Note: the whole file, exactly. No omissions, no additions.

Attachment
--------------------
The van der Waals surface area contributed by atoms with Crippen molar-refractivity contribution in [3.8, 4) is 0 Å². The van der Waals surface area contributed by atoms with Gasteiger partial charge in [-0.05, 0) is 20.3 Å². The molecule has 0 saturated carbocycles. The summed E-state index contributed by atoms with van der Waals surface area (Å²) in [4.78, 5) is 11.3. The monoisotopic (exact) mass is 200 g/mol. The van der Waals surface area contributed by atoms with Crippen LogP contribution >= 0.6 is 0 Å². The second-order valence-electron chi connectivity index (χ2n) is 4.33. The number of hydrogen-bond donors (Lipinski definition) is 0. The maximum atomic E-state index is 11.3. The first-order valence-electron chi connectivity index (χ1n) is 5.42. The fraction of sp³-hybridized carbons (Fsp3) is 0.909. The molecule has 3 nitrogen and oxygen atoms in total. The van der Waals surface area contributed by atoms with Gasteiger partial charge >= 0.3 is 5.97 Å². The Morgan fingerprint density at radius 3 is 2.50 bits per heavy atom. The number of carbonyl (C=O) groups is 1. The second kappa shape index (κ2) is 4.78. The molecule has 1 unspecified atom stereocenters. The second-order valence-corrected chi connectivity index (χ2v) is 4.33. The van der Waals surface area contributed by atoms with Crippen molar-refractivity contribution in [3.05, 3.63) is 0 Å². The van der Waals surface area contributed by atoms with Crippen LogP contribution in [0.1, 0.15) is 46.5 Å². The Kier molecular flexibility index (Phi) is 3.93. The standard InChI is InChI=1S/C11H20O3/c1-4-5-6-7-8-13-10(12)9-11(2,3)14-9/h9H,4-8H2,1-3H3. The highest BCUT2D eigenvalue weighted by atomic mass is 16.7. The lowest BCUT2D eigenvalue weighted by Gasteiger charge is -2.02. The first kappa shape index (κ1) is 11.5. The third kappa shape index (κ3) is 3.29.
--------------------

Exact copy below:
The van der Waals surface area contributed by atoms with Crippen molar-refractivity contribution in [3.8, 4) is 0 Å². The van der Waals surface area contributed by atoms with Gasteiger partial charge in [-0.05, 0) is 20.3 Å². The molecule has 0 saturated carbocycles. The summed E-state index contributed by atoms with van der Waals surface area (Å²) in [4.78, 5) is 11.3. The monoisotopic (exact) mass is 200 g/mol. The van der Waals surface area contributed by atoms with Crippen LogP contribution >= 0.6 is 0 Å². The second-order valence-electron chi connectivity index (χ2n) is 4.33. The number of hydrogen-bond donors (Lipinski definition) is 0. The maximum atomic E-state index is 11.3. The first-order valence-electron chi connectivity index (χ1n) is 5.42. The fraction of sp³-hybridized carbons (Fsp3) is 0.909. The molecule has 3 nitrogen and oxygen atoms in total. The van der Waals surface area contributed by atoms with Gasteiger partial charge >= 0.3 is 5.97 Å². The Morgan fingerprint density at radius 3 is 2.50 bits per heavy atom. The number of carbonyl (C=O) groups is 1. The second kappa shape index (κ2) is 4.78. The molecule has 1 unspecified atom stereocenters. The second-order valence-corrected chi connectivity index (χ2v) is 4.33. The van der Waals surface area contributed by atoms with Crippen molar-refractivity contribution in [3.05, 3.63) is 0 Å². The van der Waals surface area contributed by atoms with Crippen LogP contribution in [0.1, 0.15) is 46.5 Å². The Kier molecular flexibility index (Phi) is 3.93. The standard InChI is InChI=1S/C11H20O3/c1-4-5-6-7-8-13-10(12)9-11(2,3)14-9/h9H,4-8H2,1-3H3. The highest BCUT2D eigenvalue weighted by atomic mass is 16.7. The lowest BCUT2D eigenvalue weighted by Gasteiger charge is -2.02. The first kappa shape index (κ1) is 11.5. The third kappa shape index (κ3) is 3.29.